Egypt's interim president Adly Mansour approved a controversial law Sunday that regulates demonstrations and gives authorities the power to ban protests deemed a "threat" to national security, officials said.
The law also says protesters can be jailed for up to five years if found guilty of offences ranging from covering their faces to carrying weapons while participating in demonstrations, presidency spokesman Ehab Badawi told reporters.
Egypt's military justified its July 3 overthrow of Islamist president Mohamed Morsi by saying it was responding to massive protests against his turbulent year-long rule.
But Egyptian rights groups said during the drafting of the bill that it would "criminalise all forms of peaceful assembly" and give authorities a "free hand" to forcibly disperse demonstrators.
Interim prime minister Hazem Beblawi, of the military-installed government, defended the measure in an interview with AFP, saying: "It is not a law that limits the right to demonstrate, but it aims at protecting the right of protesters."
Presidency spokesman Badawi said protesters must give "three day written notice" to a police station near to where the demonstration is to be held.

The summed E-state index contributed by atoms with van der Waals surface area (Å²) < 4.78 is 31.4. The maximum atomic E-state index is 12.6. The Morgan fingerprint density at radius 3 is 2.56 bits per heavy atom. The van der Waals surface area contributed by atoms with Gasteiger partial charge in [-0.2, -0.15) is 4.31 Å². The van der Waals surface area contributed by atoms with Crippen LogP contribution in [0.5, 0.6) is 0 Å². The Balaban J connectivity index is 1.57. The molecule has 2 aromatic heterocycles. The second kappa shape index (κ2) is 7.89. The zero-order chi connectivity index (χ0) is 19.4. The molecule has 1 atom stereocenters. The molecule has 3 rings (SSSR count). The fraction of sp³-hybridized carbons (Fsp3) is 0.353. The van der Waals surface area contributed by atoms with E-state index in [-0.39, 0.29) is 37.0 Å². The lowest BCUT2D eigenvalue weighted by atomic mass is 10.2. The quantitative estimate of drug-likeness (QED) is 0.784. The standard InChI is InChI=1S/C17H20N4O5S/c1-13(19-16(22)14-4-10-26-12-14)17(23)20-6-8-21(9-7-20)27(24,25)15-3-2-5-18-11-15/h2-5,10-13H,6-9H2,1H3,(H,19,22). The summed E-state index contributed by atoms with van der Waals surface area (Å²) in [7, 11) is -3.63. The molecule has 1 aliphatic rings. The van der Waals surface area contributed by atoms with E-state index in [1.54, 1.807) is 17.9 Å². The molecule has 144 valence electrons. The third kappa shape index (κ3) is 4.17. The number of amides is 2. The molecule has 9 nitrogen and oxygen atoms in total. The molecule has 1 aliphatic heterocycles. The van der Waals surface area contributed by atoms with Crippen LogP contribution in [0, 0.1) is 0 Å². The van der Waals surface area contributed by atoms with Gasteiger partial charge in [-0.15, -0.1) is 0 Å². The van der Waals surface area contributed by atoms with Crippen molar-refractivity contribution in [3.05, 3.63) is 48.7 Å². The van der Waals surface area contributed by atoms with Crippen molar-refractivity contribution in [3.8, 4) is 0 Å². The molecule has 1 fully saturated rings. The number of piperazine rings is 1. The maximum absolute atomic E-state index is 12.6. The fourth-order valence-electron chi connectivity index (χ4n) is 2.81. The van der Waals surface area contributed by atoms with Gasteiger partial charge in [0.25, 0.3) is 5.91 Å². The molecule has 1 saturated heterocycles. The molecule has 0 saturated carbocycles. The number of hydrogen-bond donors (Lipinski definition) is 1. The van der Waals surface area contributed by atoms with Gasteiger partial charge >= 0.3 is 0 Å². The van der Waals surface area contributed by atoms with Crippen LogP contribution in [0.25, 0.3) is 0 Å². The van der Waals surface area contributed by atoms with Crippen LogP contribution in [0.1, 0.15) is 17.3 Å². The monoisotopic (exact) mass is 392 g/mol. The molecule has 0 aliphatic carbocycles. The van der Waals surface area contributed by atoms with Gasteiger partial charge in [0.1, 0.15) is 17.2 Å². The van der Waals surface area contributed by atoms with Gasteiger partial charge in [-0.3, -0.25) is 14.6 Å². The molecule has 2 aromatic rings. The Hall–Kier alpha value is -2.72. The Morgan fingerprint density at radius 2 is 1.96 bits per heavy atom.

He said it also bans demonstrations "at places of worship" or starting from such places.
The advance notice would need to include details about the organisers of the demonstration, its purpose and what slogans will be chanted, he added.
Badawi said the authorities have the right to prohibit a demonstration "if it is felt to be a threat to national security."
But he said security forces must first verbally warn protesters at prohibited demonstrations to disperse before using water cannon or tear gas, and should only gradually escalate to the firing of birdshot if other means fail.
Rights groups had strongly criticised earlier drafts of the law.
"The draft law seeks to criminalise all forms of peaceful assembly, including demonstrations and public meetings, and gives the state (a) free hand to disperse peaceful gatherings by use of force," a group of 19 Egyptian rights groups said in a joint statement on Sunday before the law was given the green light.
Egypt's new military-installed authorities are engaged in a sweeping crackdown on Islamist supporters of Morsi, who regularly stage protests demanding the reinstatement of the country's first freely elected leader.
More than 1,000 people have been killed in clashes during pro-Morsi protests, mainly supporters of the ousted leader.
On August 14, at least 627 people were killed when security forces broke up a massive pro-Morsi sit-in in Cairo's Rabaa al-Adawiya square. It was the deadliest mass killing in Egypt's modern history.
On Sunday, backers of the ousted president again staged protests in Cairo and elsewhere.